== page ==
CASE NO.: I 141/10 CASE NO.

: I 501/11 IN THE HIGH COURT OF NAMIBIA

In the matter between:

MORESIA CARLOS (born ENGELBRECHT)

PLAINTIFF

and

ANTONIO MANUEL CARLOS

DEFENDANT

ALFONSINE LUCIAN (born TJONGARERO) PLAINTIFF

and

ALOYS BERTHOLD LUCIAN

DEFENDANT

CORAM: Heard on: Delivered on:

HEATHCOTE, A.J 03 JUNE 2011 10 JUNE 2011

________________________________________________________________

SUMMARY

2

Divorce – Three kinds of forfeiture orders – Firstly, a “general forfeiture order”, being an order which simply reads “the Defendant shall forfeit the benefits arising out of the marriage in community of property”, secondly, a “quantified forfeiture order” (i.e. an order in terms of which the court determines the ratio with regard to which the estate should be divided to give effect to a general forfeiture order (e.g. 6:4); and lastly, a “specific forfeiture order” (e.g. when a specific immovable property is declared forfeited).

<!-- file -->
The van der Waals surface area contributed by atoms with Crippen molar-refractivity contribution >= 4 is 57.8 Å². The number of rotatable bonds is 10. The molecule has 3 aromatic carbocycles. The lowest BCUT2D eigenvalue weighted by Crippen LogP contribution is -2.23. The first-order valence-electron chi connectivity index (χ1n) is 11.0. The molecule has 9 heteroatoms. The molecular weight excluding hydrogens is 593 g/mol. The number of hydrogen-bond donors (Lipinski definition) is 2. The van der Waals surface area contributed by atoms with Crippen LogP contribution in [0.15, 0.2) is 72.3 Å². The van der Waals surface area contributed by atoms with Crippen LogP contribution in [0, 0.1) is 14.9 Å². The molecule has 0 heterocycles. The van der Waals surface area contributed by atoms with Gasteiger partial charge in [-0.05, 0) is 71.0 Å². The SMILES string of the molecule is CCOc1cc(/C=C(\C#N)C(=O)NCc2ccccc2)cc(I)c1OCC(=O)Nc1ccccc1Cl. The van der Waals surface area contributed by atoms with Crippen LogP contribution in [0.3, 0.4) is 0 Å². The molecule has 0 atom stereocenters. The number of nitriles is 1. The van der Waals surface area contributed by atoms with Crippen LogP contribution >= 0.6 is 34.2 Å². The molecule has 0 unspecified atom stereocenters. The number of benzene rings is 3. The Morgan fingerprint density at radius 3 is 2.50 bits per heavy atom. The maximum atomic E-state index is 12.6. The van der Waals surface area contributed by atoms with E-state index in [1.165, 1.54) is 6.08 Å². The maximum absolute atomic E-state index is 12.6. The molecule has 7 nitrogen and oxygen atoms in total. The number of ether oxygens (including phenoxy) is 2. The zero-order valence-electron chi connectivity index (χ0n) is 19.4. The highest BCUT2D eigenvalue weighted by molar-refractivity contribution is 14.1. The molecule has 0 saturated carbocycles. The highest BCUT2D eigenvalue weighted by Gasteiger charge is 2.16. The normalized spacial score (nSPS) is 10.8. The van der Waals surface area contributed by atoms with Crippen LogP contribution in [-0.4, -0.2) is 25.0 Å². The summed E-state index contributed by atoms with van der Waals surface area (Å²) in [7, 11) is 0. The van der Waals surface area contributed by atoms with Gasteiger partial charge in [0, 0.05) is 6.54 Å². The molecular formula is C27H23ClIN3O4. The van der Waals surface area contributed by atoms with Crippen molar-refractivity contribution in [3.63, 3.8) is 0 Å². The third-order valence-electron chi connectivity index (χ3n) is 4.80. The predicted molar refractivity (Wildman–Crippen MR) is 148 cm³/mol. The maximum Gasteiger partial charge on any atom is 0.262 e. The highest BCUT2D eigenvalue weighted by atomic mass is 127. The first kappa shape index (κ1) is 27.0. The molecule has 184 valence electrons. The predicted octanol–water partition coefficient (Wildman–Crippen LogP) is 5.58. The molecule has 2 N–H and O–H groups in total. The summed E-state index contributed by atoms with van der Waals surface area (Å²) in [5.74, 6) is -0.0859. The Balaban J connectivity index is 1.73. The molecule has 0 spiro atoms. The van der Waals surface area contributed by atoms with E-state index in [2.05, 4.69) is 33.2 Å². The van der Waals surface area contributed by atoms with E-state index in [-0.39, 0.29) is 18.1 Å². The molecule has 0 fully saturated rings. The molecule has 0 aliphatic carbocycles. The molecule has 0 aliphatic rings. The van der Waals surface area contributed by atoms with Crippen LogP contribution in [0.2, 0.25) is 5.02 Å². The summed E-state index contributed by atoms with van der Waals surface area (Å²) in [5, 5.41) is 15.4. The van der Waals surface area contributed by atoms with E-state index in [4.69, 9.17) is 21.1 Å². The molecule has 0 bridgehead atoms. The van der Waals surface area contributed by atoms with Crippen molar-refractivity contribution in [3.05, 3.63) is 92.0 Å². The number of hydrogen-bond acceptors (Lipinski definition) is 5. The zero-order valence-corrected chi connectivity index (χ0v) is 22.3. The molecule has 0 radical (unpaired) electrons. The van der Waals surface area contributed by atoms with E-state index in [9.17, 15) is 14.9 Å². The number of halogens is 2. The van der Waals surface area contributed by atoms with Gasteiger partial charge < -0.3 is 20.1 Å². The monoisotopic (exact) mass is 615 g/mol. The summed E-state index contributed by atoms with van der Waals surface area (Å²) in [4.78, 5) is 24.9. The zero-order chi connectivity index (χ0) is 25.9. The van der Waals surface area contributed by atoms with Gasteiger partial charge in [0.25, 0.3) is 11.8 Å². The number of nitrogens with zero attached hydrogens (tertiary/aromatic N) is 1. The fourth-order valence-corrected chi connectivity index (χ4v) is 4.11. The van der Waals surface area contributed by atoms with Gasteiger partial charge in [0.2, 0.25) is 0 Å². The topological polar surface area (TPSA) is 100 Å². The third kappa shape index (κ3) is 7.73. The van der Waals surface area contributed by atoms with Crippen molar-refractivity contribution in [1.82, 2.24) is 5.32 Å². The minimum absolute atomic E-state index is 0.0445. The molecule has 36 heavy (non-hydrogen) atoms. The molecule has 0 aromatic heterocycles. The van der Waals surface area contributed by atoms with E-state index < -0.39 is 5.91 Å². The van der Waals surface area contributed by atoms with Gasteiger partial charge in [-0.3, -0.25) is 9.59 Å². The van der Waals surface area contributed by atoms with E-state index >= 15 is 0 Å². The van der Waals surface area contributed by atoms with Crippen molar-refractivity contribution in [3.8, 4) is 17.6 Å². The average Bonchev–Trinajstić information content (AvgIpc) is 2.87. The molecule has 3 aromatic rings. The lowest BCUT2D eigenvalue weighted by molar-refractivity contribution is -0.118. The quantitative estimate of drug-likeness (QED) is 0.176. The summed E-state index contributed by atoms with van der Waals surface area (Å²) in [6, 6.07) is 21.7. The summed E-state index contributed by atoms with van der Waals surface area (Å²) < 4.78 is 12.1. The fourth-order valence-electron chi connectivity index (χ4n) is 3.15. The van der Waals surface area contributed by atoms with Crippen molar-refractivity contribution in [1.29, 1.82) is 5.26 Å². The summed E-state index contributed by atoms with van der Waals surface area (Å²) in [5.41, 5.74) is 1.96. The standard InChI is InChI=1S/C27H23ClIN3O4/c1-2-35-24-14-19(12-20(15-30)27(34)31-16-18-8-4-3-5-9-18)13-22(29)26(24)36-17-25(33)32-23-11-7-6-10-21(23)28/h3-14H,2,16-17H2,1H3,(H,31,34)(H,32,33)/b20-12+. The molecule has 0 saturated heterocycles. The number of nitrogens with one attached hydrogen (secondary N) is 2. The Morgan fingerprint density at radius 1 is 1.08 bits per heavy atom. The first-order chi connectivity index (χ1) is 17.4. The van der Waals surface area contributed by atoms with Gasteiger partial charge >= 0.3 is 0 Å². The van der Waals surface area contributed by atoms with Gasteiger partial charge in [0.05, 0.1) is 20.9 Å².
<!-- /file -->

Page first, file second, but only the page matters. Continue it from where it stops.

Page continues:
The legal principles applicable in Namibia are these;

[1]

When parties are married in community of property, and the Defendant commits adultery or maliciously deserts the Plaintiff, the court has no discretion but to grant a general forfeiture order, if so requested. The court will grant such general forfeiture order without enquiring as to the value of the estate at the date of divorce, or the value of the respective parties’ contributions.

[2]

Even if a general forfeiture order is granted, it may have the effect, in certain circumstances, that the property is simply equally divided. That would be in circumstances where the so called “guilty spouse” has contributed much more to the joint estate than the contributions of the so called “innocent spouse”.

3 [3] A general forfeiture order will only have a practical effect if the guilty spouse contributed less to the joint estate than the innocent spouse did. In short, the guilty spouse cannot insist on half of the value of the joint estate. The benefit of a marriage in community of property is that, in the normal course, each party is entitled to half of the estate. But, a guilty party in divorce proceedings forfeits that benefit.

[4]